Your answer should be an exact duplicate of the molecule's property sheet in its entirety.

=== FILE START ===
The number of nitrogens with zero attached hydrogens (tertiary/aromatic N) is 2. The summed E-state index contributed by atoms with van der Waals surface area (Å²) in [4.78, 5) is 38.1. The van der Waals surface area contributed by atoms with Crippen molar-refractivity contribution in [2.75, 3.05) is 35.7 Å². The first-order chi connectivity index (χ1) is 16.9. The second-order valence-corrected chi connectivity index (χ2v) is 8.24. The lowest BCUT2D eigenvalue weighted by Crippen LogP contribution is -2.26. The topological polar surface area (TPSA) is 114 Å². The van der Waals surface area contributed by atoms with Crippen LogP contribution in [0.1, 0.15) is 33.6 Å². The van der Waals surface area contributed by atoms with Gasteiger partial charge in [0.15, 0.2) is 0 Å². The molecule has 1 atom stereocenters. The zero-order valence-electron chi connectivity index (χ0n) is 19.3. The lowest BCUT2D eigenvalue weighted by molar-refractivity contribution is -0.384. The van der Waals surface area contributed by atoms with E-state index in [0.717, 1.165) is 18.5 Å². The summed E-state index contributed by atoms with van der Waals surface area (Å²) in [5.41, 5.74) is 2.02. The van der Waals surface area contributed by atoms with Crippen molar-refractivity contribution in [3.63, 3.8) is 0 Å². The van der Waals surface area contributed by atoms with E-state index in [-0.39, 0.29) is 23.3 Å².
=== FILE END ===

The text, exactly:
The number of nitrogens with zero attached hydrogens (tertiary/aromatic N) is 2. The summed E-state index contributed by atoms with van der Waals surface area (Å²) in [4.78, 5) is 38.1. The van der Waals surface area contributed by atoms with Crippen molar-refractivity contribution in [2.75, 3.05) is 35.7 Å². The first-order chi connectivity index (χ1) is 16.9. The second-order valence-corrected chi connectivity index (χ2v) is 8.24. The lowest BCUT2D eigenvalue weighted by Crippen LogP contribution is -2.26. The topological polar surface area (TPSA) is 114 Å². The van der Waals surface area contributed by atoms with Crippen LogP contribution in [0.1, 0.15) is 33.6 Å². The van der Waals surface area contributed by atoms with Gasteiger partial charge in [0.15, 0.2) is 0 Å². The molecule has 1 atom stereocenters. The zero-order valence-electron chi connectivity index (χ0n) is 19.3. The lowest BCUT2D eigenvalue weighted by molar-refractivity contribution is -0.384. The van der Waals surface area contributed by atoms with E-state index in [0.717, 1.165) is 18.5 Å². The summed E-state index contributed by atoms with van der Waals surface area (Å²) in [5.41, 5.74) is 2.02. The van der Waals surface area contributed by atoms with Crippen molar-refractivity contribution in [3.63, 3.8) is 0 Å². The van der Waals surface area contributed by atoms with E-state index in [-0.39, 0.29) is 23.3 Å².